Kurt Vile Has Me In A Daze
Kurt Vile is doing everything right. He’s a breath of fresh air since folk music has become a popularized-morphed version of itself. Vile’s new record Wakin On A Pretty Daze is charming. It’s loaded. It allows me to write cliche sentences like, “you’ll get lost in it” and “it’s full of daydreams.” But you will get lost in it and it is full of daydreams. It will let you forget about work. And school. You’ll just play.
Wakin On A Pretty Daze is out now on Matador records. The songs are longer than what you know from his previous, Smoke Ring For My Halo. Their length allows for him to noodle and doodle with the guitar, making verses into movements. “Girl Called Alex” does this perfectly with an unforgettable solo and, with what sounds like, perfect organ detail. [Hear it below.] Album opener, “Walking On A Pretty Day” arrives lightly, setting the mood to be more upbeat than his previous (a notoriously perfect rainy day record). The opening notes foreshadow Vile’s pristine guitar work that graces the whole record. And later, during “Shame Chamber” you’ll find yourself groovin’ with the stereo or alone in your headphones. (It also has a small, smashing Fender Rhodes detail to it. And wonderful, perfect echoes!)
Maybe it’s the arrival of spring and maybe it wouldn’t have the same effect with a December release, but Pretty Daze is a soundtrack for the season. It makes me want to sit and stare into the spring, and then the summer night. If I had a car, I’d drive around listening to it all weekend. And if I was making a film, I’d put it in my soundtrack.
The guitar is glowing with reverb and the small synth features (on “Air Bud” [below] and my god! the acoustic guitar detail at the end!) will catch you off guard, when you catch it. The album isn’t top heavy or better in the end, it’s great all the way through. Thankfully we still have The War On Drugs, but Wakin On A Pretty Daze is proof that Vile did the right thing by walkin’ away.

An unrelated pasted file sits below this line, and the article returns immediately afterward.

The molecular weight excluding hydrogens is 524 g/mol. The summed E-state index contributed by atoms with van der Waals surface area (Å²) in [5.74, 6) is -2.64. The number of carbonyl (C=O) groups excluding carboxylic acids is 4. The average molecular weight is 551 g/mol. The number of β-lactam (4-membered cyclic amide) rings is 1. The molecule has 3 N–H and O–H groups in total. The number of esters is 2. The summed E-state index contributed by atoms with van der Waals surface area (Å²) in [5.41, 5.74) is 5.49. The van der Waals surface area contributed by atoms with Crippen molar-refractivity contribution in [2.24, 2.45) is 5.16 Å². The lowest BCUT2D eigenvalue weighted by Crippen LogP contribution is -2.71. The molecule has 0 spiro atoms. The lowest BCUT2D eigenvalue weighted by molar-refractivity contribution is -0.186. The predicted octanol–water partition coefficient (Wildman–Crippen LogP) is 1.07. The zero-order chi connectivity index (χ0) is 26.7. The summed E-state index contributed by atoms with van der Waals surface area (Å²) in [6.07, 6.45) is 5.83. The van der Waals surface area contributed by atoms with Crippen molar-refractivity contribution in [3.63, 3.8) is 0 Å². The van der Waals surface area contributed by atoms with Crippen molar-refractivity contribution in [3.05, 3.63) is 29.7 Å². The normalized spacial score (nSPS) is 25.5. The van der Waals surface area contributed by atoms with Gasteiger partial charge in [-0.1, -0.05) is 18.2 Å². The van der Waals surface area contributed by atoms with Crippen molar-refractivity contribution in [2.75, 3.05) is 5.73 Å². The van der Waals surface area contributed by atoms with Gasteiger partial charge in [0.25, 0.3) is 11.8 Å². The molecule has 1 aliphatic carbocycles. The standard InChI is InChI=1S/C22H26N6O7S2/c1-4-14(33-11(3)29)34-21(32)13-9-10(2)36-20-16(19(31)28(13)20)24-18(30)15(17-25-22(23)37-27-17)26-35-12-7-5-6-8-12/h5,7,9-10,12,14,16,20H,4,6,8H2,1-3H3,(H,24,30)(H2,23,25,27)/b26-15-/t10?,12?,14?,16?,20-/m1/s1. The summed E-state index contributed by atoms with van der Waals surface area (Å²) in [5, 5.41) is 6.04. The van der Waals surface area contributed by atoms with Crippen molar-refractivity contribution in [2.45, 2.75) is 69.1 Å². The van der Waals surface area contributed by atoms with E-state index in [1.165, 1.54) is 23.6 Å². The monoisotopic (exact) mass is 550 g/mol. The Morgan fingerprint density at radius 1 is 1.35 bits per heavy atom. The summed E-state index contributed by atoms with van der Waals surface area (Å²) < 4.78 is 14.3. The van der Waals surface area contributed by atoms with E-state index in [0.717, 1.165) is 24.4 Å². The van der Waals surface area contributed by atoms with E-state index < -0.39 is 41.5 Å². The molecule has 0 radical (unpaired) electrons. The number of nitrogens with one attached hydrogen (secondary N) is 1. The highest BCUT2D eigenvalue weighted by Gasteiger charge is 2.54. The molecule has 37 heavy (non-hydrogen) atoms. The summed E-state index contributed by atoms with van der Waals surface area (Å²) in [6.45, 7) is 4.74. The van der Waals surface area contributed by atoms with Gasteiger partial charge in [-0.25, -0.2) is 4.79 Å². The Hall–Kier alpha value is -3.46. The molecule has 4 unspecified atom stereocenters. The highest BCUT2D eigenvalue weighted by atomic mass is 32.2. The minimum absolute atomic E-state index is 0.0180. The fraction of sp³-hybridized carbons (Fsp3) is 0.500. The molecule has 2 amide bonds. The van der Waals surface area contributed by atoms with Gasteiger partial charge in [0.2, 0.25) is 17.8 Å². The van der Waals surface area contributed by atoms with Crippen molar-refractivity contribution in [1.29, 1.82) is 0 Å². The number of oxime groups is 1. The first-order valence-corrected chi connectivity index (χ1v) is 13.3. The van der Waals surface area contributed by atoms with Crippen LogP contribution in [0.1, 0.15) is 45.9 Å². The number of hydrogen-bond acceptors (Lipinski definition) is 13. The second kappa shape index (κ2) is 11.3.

Two years ago, I got to see Kurt Vile. He was opening for Thurston Moore at the Black Cat in Washington, DC. Moore was out touring his 2011 solo record, Demolished Thoughts, and Kurt was supporting his (duh!) excellent Smoke Ring For My Halo. The story goes: I thought I had a ticket when I didn’t. And after testing my patience – and theirs – the managers ended up letting me pay the $15 ($15!) to take the place of someone who didn’t show up. The place was mobbed and Sonic Youth fans – some of my least favorite kind of fans – were everywhere. By the time I snuck up to the front of the stage, Vile was just getting settled and you could barely see through his hair. He sat while he played. And I knew I had made the right decision in nagging the Will Call Guy the third time to check for my name. It was a terrific acoustic folk show. (I ended up elbowing my way through the dirty looks during Moore’s drone opener. I love loud music and I love rock and roll. But I’m not game to stand around for 20 minutes of guitar feedback.) And it is also proof that, if you believe you have a ticket to a sold out show, you can get in.
Vile is on tour now. If you can, catch him.
Wakin On A Pretty Daze will be around forever. It’s full of “Never Run Away” and “Too Hard” showing and telling us how Vile is testing himself as a songwriter, one of the most honest of our time. His voice leans towards Lou Reed (they both have that talk-singer thing going on). And whatever is going on during the 10:26 album closer “Goldtone” is so fantastic that Vile is now also – officially – on my shortlist of Guitar Gods. Vile is a slim man, who seems shy. But his sound is so big. You can’t ignore it and you won’t be able to ignore this record. It’s too perfect.